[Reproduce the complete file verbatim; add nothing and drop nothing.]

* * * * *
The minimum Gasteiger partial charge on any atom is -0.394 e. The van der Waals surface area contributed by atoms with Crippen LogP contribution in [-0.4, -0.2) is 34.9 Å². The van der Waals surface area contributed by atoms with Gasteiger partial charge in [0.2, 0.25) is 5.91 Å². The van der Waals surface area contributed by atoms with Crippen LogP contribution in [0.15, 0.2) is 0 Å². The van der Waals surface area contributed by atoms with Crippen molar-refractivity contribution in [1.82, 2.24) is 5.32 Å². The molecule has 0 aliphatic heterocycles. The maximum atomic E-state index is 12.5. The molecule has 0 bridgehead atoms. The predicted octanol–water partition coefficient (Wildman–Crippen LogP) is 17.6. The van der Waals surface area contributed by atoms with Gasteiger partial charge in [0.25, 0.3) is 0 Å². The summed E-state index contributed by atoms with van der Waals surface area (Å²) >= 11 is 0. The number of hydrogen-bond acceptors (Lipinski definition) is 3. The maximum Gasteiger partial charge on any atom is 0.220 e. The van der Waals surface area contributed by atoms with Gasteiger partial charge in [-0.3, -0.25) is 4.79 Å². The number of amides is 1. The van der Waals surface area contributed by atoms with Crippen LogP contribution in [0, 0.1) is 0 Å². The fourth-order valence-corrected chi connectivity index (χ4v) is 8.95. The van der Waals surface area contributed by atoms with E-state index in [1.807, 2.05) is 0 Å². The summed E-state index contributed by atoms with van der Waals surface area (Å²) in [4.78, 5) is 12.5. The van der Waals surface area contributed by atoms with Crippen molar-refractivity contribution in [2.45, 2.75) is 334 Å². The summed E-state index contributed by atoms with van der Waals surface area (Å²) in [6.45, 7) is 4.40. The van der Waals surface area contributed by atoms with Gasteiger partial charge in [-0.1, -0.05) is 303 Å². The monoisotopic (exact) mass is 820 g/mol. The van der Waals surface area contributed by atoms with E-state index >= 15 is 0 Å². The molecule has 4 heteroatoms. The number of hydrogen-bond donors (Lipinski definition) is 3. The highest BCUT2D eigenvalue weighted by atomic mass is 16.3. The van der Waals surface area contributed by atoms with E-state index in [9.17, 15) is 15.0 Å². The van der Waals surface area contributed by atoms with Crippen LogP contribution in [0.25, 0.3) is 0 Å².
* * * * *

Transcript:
The minimum Gasteiger partial charge on any atom is -0.394 e. The van der Waals surface area contributed by atoms with Crippen LogP contribution in [-0.4, -0.2) is 34.9 Å². The van der Waals surface area contributed by atoms with Gasteiger partial charge in [0.2, 0.25) is 5.91 Å². The van der Waals surface area contributed by atoms with Crippen LogP contribution in [0.15, 0.2) is 0 Å². The van der Waals surface area contributed by atoms with Crippen molar-refractivity contribution in [1.82, 2.24) is 5.32 Å². The molecule has 0 aliphatic heterocycles. The maximum atomic E-state index is 12.5. The molecule has 0 bridgehead atoms. The predicted octanol–water partition coefficient (Wildman–Crippen LogP) is 17.6. The van der Waals surface area contributed by atoms with Gasteiger partial charge in [0.25, 0.3) is 0 Å². The summed E-state index contributed by atoms with van der Waals surface area (Å²) >= 11 is 0. The number of hydrogen-bond acceptors (Lipinski definition) is 3. The maximum Gasteiger partial charge on any atom is 0.220 e. The van der Waals surface area contributed by atoms with Gasteiger partial charge in [-0.3, -0.25) is 4.79 Å². The number of amides is 1. The van der Waals surface area contributed by atoms with Crippen LogP contribution in [0, 0.1) is 0 Å². The fourth-order valence-corrected chi connectivity index (χ4v) is 8.95. The van der Waals surface area contributed by atoms with E-state index in [1.807, 2.05) is 0 Å². The summed E-state index contributed by atoms with van der Waals surface area (Å²) in [4.78, 5) is 12.5. The van der Waals surface area contributed by atoms with Crippen molar-refractivity contribution in [2.45, 2.75) is 334 Å². The summed E-state index contributed by atoms with van der Waals surface area (Å²) in [6.45, 7) is 4.40. The van der Waals surface area contributed by atoms with Gasteiger partial charge in [-0.1, -0.05) is 303 Å². The monoisotopic (exact) mass is 820 g/mol. The van der Waals surface area contributed by atoms with E-state index >= 15 is 0 Å². The molecule has 4 heteroatoms. The number of hydrogen-bond donors (Lipinski definition) is 3. The highest BCUT2D eigenvalue weighted by atomic mass is 16.3. The van der Waals surface area contributed by atoms with E-state index in [9.17, 15) is 15.0 Å². The van der Waals surface area contributed by atoms with Crippen LogP contribution in [0.25, 0.3) is 0 Å².